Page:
When microservices are a good fit
Microservices are the hype right now and what everyone talks about. Microservices are an architectural and organizational approach to software development where software is composed of small independent services that communicate over well-defined APIs. These services are owned by small, self-contained teams. Microservices architectures make applications easier to scale and faster to develop, enabling innovation and accelerating time-to-market for new features. This is a commonly used solution for medium to large projects. While there are many benefits with microservices, there are also drawbacks because you enter the domain of distributed systems.
Throughout the series I will cover few common topics and I hope to help you make some informed decisions going forward:
- When microservices are not for you
- When microservices are a good fit (this post)
- Microservices for new projects
- Monolith to microservices
- Common pitfalls when doing microservices
In this post I'll cover some cases when I think microservices are a good fit for a project...
While we explored when you shouldn’t do microservices in the previous post in the series, there are cases when they are a good fit. My opinion is that the complexity and difficulties are warranted and that you will benefit from the architecture in these few cases. There are multiple benefits of microservices, but to reap those benefits, it must fit your needs. Every architecture has its own pros and cons, and when the pros outweigh the cons, then that’s the right architecture for your project. There are actually a couple of good reasons to use the microservice architecture.
High-availability is a must #
Microservices are easier to scale a lot more than a monolith. You can scale individual services which will cut down costs for the project, you can even employ AI predictions for dynamic scaling. This will provide you with the tools to develop highly-available applications, which is a requirement in some domains. You don’t want downtime on a service for the ER or Fire department for example. You want a service that will be dynamic and will adapt to the customer and client needs as much as it can.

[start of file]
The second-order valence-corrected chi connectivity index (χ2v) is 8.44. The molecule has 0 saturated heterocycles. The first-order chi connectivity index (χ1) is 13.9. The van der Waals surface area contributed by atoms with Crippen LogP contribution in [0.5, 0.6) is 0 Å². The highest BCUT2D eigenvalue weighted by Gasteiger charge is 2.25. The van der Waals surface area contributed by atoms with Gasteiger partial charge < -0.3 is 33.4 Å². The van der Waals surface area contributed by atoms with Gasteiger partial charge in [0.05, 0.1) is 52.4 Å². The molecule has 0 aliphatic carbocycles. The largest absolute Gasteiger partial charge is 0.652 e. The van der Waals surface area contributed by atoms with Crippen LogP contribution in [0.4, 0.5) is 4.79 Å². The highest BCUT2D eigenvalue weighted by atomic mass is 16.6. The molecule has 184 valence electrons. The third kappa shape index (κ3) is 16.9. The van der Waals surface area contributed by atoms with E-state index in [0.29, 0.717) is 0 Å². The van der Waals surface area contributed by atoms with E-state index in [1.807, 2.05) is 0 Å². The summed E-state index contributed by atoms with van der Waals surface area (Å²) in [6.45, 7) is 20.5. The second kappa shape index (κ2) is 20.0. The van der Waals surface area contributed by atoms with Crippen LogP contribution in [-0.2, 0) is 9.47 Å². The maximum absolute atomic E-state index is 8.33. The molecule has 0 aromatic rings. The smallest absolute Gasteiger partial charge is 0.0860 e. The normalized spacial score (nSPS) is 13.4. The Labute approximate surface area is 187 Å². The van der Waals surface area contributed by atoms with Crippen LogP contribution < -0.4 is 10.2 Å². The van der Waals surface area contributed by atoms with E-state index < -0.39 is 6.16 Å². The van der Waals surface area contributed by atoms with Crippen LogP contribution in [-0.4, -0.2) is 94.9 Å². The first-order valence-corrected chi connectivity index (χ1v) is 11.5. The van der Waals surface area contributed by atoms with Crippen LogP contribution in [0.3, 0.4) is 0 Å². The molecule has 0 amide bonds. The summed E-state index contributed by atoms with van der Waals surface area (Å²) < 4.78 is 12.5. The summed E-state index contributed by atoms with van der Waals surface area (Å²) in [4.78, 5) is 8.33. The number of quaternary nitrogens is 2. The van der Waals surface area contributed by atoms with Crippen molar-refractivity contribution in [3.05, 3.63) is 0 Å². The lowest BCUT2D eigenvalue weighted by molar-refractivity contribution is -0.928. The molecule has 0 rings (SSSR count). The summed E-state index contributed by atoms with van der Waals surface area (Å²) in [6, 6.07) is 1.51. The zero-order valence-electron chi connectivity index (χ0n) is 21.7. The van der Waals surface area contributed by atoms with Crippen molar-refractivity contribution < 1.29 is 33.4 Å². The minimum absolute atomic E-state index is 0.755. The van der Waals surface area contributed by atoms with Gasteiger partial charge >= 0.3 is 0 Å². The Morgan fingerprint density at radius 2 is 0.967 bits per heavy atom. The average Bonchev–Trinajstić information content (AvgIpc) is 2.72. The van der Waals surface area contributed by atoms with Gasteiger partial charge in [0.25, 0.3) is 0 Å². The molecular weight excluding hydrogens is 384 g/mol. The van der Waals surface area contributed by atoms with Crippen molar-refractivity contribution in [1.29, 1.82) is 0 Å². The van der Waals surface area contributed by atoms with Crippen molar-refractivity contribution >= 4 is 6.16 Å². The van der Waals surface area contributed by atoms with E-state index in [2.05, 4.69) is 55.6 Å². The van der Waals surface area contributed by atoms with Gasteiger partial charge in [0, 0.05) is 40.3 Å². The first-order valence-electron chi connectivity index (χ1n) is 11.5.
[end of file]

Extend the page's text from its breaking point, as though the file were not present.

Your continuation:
High-performance is a must #
Image you go to the ATM and you want to get some cash, what if the ATM worked such as you request your cash, it needs to process the request for a long time, so you need to come back after three days to take your cash? Its usefulness will be a lot less than it is now. Imagine now you’re working for the bank, what if someone gets cash from an ATM and his bank balance is updated after few days? The bank will lose money as everyone will try to abuse this. Microservices can provide a way to a better performance and solution to these issues, if you plan it right. Checking your account balance online should not affect the service for processing transactions.
Parts of the monolith are mature enough to be standalone applications #
This is a less common reason, but reason nonetheless. If parts of your monolith can be ported as standalone applications, it wouldn’t be bad to split them out of the monolith. This will ease up hardware requirements for customers and clients which don’t use those features and will allow your company to grow, as these standalone applications can maybe fit other needs and be deployed separately.
The architecture for a project must be chosen based on what’s best for the project, not based on what’s the current. My opinion is in these cases, it’s best to choose the monolith, as choosing the microservices path can lead to more roadblocks than it solves. As the architecture of a project is ever evolving, you could change that when the time comes and everything is aligned are ready for writing microservices. In my next post, I will share my opinion on how to start new projects with microservice architecture.